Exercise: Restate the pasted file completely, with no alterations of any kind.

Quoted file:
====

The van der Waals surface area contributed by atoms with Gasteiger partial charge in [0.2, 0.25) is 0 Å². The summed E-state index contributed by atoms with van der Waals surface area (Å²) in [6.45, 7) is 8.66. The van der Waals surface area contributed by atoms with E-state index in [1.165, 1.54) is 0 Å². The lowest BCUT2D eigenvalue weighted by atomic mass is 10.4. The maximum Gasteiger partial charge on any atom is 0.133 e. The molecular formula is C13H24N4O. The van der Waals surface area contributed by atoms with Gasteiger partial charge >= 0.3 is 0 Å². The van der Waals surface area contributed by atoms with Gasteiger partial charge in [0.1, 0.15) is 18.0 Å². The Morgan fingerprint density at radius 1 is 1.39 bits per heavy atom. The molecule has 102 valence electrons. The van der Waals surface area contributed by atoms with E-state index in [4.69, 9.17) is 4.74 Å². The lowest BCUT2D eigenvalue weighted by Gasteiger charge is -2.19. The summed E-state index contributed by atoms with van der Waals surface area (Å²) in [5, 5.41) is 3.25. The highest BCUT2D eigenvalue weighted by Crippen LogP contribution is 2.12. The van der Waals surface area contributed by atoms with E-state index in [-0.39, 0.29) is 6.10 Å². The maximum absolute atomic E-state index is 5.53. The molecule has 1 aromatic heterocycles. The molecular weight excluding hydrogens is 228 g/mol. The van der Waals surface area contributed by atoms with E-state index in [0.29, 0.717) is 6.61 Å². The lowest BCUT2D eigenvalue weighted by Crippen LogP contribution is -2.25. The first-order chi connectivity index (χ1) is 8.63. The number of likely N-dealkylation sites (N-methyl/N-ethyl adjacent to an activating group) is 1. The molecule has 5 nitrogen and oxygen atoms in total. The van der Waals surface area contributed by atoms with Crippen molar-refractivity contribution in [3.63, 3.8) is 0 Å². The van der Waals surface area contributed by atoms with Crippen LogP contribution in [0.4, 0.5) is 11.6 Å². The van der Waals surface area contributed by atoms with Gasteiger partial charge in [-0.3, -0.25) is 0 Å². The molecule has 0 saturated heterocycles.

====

The van der Waals surface area contributed by atoms with Gasteiger partial charge in [0.2, 0.25) is 0 Å². The summed E-state index contributed by atoms with van der Waals surface area (Å²) in [6.45, 7) is 8.66. The van der Waals surface area contributed by atoms with E-state index in [1.165, 1.54) is 0 Å². The lowest BCUT2D eigenvalue weighted by atomic mass is 10.4. The maximum Gasteiger partial charge on any atom is 0.133 e. The molecular formula is C13H24N4O. The van der Waals surface area contributed by atoms with Gasteiger partial charge >= 0.3 is 0 Å². The van der Waals surface area contributed by atoms with Gasteiger partial charge in [0.1, 0.15) is 18.0 Å². The Morgan fingerprint density at radius 1 is 1.39 bits per heavy atom. The molecule has 102 valence electrons. The van der Waals surface area contributed by atoms with E-state index in [4.69, 9.17) is 4.74 Å². The lowest BCUT2D eigenvalue weighted by Gasteiger charge is -2.19. The summed E-state index contributed by atoms with van der Waals surface area (Å²) in [5, 5.41) is 3.25. The highest BCUT2D eigenvalue weighted by Crippen LogP contribution is 2.12. The van der Waals surface area contributed by atoms with E-state index in [-0.39, 0.29) is 6.10 Å². The maximum absolute atomic E-state index is 5.53. The molecule has 1 aromatic heterocycles. The molecular weight excluding hydrogens is 228 g/mol. The van der Waals surface area contributed by atoms with E-state index in [0.29, 0.717) is 6.61 Å². The lowest BCUT2D eigenvalue weighted by Crippen LogP contribution is -2.25. The first-order chi connectivity index (χ1) is 8.63. The number of likely N-dealkylation sites (N-methyl/N-ethyl adjacent to an activating group) is 1. The molecule has 5 nitrogen and oxygen atoms in total. The van der Waals surface area contributed by atoms with Crippen molar-refractivity contribution in [3.63, 3.8) is 0 Å². The van der Waals surface area contributed by atoms with Crippen LogP contribution in [0.4, 0.5) is 11.6 Å². The van der Waals surface area contributed by atoms with Gasteiger partial charge in [-0.3, -0.25) is 0 Å². The molecule has 0 saturated heterocycles.